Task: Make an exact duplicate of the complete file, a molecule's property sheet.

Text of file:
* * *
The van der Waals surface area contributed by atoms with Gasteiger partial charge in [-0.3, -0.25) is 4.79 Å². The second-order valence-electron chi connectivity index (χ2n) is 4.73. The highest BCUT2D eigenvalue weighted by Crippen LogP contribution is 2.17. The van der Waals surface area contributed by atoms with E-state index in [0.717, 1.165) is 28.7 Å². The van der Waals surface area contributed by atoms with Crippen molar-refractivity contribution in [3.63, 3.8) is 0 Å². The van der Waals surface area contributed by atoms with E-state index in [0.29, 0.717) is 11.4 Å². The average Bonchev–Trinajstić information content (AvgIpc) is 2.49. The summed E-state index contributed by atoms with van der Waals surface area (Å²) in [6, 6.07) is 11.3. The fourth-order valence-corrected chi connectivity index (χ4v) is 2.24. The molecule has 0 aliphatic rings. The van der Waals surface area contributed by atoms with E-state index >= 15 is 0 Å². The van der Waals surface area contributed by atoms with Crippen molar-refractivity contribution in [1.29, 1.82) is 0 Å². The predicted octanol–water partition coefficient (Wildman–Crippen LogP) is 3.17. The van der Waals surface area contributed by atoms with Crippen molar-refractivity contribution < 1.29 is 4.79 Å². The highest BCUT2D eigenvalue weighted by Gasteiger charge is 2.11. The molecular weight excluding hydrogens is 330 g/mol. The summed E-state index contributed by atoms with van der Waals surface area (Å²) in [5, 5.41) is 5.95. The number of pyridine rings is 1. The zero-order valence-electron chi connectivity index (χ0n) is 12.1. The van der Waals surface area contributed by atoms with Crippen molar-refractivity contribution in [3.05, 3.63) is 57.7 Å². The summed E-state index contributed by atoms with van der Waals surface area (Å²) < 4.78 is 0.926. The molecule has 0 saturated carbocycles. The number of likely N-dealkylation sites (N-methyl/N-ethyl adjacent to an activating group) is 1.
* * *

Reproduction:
The van der Waals surface area contributed by atoms with Gasteiger partial charge in [-0.3, -0.25) is 4.79 Å². The second-order valence-electron chi connectivity index (χ2n) is 4.73. The highest BCUT2D eigenvalue weighted by Crippen LogP contribution is 2.17. The van der Waals surface area contributed by atoms with E-state index in [0.717, 1.165) is 28.7 Å². The van der Waals surface area contributed by atoms with Crippen molar-refractivity contribution in [3.63, 3.8) is 0 Å². The van der Waals surface area contributed by atoms with E-state index in [0.29, 0.717) is 11.4 Å². The average Bonchev–Trinajstić information content (AvgIpc) is 2.49. The summed E-state index contributed by atoms with van der Waals surface area (Å²) in [6, 6.07) is 11.3. The fourth-order valence-corrected chi connectivity index (χ4v) is 2.24. The molecule has 0 aliphatic rings. The van der Waals surface area contributed by atoms with E-state index >= 15 is 0 Å². The van der Waals surface area contributed by atoms with Crippen molar-refractivity contribution in [1.29, 1.82) is 0 Å². The predicted octanol–water partition coefficient (Wildman–Crippen LogP) is 3.17. The van der Waals surface area contributed by atoms with Crippen molar-refractivity contribution < 1.29 is 4.79 Å². The highest BCUT2D eigenvalue weighted by Gasteiger charge is 2.11. The molecular weight excluding hydrogens is 330 g/mol. The summed E-state index contributed by atoms with van der Waals surface area (Å²) in [5, 5.41) is 5.95. The number of pyridine rings is 1. The zero-order valence-electron chi connectivity index (χ0n) is 12.1. The van der Waals surface area contributed by atoms with Crippen molar-refractivity contribution in [3.05, 3.63) is 57.7 Å². The summed E-state index contributed by atoms with van der Waals surface area (Å²) < 4.78 is 0.926. The molecule has 0 saturated carbocycles. The number of likely N-dealkylation sites (N-methyl/N-ethyl adjacent to an activating group) is 1.